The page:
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Minorca Information
By Beachcomber, retrieved from Wikipedia
Nov 3, 2003, 20:24

Minorca (Menorca both in Catalan and Spanish and increasingly in English usage; from Latin insula minor, later Minorica "minor island") is one of the Balearic Islands (Illes Balears Catalan official name, Islas Baleares in Spanish), located in the Mediterranean Sea, and belonging to Spain. It takes its name from being smaller than nearby island of Majorca.

The local dialect of Catalan is called Menorquí: it uses "es" for masculine "the" where Catalan uses "els" and Spanish "el". It also has some English loan words dating back to the British occupation such as "grevi" taken from "gravy".

Minorca was annexed to the Caliphate of Cordoba in 903. The island was conquered by Alfons III of Aragon on January 17, 1287, Minorca's national day, and until 1344 was part of the Kingdom of Majorca, before being annexed to Aragon and thus becoming part of Spain. During the 16th century, Turkish naval attacks destroyed Mahon and the then capital Ciutadella.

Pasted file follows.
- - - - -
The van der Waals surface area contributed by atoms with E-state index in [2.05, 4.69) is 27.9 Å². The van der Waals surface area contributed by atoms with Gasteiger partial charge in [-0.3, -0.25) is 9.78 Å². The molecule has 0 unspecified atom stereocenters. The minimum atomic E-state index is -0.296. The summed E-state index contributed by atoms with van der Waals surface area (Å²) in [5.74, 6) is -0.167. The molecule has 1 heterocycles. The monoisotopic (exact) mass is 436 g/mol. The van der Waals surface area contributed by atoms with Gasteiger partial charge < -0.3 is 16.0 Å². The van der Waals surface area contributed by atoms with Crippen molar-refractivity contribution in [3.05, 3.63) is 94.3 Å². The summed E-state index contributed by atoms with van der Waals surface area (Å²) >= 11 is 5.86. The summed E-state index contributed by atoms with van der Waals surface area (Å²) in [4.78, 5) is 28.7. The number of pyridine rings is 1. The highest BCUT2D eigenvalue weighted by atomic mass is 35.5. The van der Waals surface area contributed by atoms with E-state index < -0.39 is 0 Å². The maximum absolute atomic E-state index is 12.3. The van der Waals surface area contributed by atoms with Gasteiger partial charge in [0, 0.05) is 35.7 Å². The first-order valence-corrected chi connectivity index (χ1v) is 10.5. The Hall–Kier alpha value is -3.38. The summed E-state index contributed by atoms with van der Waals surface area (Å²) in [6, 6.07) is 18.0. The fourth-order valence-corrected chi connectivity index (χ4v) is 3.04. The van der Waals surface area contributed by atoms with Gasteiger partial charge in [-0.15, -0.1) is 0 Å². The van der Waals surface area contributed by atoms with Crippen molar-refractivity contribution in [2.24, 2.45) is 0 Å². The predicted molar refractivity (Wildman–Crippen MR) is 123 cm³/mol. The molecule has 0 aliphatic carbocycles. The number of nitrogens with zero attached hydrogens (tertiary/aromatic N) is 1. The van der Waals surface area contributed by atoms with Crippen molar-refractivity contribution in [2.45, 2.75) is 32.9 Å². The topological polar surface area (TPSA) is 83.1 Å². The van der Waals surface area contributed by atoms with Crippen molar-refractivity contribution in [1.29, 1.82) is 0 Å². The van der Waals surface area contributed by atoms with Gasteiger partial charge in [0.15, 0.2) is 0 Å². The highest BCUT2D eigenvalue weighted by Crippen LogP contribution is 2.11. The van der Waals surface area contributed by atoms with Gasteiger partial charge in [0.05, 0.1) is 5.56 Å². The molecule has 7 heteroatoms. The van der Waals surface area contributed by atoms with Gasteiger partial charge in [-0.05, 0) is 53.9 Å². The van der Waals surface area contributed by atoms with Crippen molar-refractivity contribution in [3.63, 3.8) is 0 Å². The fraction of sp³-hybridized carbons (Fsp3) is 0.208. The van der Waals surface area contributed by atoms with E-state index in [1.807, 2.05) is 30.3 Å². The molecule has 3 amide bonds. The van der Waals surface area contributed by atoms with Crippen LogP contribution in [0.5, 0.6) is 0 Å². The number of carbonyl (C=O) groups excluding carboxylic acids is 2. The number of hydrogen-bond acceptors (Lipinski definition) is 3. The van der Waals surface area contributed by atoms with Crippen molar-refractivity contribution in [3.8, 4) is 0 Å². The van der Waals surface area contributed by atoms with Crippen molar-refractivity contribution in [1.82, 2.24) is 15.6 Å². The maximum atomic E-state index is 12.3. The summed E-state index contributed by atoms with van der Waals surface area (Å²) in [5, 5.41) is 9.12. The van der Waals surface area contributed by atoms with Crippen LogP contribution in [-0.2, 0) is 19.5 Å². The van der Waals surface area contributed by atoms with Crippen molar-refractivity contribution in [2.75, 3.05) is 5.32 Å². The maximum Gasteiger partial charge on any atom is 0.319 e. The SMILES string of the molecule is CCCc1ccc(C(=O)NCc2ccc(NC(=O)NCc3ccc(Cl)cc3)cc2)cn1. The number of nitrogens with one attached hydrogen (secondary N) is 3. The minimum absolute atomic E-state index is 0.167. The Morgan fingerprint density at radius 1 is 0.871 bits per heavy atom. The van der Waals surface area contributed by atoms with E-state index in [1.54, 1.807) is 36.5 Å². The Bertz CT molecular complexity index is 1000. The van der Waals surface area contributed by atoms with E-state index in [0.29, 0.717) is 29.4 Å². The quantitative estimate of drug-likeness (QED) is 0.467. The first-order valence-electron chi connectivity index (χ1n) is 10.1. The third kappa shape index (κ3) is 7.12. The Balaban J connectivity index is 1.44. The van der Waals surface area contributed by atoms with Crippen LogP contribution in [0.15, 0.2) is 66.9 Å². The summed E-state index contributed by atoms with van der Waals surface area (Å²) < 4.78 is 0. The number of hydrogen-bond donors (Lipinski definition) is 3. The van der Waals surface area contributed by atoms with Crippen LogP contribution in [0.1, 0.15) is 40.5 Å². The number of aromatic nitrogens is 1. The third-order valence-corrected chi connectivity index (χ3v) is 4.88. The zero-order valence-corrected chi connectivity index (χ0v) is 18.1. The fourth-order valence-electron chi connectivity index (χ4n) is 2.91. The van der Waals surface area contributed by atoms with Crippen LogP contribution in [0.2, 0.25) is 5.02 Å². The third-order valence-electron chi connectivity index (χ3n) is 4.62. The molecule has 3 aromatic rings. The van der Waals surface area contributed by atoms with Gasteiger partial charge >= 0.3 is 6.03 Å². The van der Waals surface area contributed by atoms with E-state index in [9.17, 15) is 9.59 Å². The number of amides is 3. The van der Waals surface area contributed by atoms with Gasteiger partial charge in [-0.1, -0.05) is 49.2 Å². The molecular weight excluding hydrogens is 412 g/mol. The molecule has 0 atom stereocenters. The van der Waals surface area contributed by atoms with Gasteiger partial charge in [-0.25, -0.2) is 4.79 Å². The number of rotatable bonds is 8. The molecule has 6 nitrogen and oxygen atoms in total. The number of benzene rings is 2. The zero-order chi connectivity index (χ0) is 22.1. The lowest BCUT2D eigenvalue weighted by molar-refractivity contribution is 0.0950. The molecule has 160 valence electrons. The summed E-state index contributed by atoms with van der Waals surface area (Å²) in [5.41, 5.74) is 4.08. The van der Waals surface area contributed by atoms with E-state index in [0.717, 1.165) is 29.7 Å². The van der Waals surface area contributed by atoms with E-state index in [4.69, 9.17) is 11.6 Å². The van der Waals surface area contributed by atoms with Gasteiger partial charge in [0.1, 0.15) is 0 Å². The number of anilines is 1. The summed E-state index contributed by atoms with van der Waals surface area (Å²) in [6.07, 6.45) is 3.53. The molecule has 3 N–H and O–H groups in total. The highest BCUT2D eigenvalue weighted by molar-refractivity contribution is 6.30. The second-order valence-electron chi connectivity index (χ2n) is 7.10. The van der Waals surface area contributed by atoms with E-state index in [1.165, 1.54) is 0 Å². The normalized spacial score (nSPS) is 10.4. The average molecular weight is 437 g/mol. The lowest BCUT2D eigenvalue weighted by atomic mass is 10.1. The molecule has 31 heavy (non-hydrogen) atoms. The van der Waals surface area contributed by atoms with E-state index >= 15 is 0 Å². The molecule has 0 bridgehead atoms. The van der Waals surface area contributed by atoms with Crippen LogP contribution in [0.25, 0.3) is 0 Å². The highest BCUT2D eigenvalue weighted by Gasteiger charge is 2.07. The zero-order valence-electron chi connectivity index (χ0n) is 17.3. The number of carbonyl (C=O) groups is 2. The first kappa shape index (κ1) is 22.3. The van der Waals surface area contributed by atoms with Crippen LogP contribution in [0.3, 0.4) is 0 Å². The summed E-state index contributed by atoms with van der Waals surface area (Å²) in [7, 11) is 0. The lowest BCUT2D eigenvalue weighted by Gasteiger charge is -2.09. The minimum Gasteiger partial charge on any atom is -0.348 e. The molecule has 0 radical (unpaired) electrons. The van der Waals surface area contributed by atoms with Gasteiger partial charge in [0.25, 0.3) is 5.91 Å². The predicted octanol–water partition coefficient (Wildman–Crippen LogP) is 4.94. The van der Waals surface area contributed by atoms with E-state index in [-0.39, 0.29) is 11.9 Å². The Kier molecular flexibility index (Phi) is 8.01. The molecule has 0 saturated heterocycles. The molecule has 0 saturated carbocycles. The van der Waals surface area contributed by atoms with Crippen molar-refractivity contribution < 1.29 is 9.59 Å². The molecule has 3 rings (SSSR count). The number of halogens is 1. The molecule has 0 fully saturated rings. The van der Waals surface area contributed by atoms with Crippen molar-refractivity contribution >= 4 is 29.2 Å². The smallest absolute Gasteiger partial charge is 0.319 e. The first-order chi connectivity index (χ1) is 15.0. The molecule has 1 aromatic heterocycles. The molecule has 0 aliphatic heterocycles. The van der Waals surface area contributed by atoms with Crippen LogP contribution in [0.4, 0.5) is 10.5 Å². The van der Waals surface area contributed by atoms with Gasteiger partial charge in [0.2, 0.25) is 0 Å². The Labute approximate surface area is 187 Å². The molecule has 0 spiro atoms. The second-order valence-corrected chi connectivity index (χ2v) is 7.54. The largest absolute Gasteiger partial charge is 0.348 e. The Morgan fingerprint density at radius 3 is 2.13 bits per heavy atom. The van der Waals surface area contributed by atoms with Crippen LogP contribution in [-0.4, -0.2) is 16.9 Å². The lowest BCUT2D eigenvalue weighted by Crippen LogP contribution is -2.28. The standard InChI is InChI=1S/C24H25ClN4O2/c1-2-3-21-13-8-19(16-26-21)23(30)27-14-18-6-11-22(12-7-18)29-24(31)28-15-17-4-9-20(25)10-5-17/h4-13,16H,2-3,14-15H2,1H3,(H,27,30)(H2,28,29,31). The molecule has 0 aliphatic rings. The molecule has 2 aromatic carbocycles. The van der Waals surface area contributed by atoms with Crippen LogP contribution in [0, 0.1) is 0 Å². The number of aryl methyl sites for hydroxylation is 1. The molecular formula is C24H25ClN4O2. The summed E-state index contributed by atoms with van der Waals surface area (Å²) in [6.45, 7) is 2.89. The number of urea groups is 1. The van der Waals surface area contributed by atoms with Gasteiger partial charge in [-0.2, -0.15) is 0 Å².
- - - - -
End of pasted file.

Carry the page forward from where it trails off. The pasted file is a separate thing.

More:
Captured by the British navy in 1708 during the War of the Spanish Succession, it became for some 70 years a British dependency (and Mahon harbour a Mediterranean naval base) in the 18th century. The capital was moved to Mahon. The British influence can be seen in local architecture with elements such as sash windows.

During the Seven Years' War, the failure to relieve a French siege of Minorca in 1756 led to the execution of Admiral John Byng. It was restored to British control by the Treaty of Paris (1763). During the American Revolutionary War, Spanish and French forces defeated British forces and captured the island on February 5, 1782, but it was recovered by the British in 1798 during the French Revolutionary Wars. It was finally and permanently ceded to Spain by the Treaty of Amiens in 1802; one story is that Nelson preferred to hold a base at Malta so as to be closer to Emma Hamilton in Naples.

In the Spanish Civil War, Minorca supported the Republicans, while Majorca supported the Nationalists. It did not see combat, and when the Nationalists won in 1939, the British navy assisted a peaceful transfer of power in Minorca and the evacuation of some political refugees.

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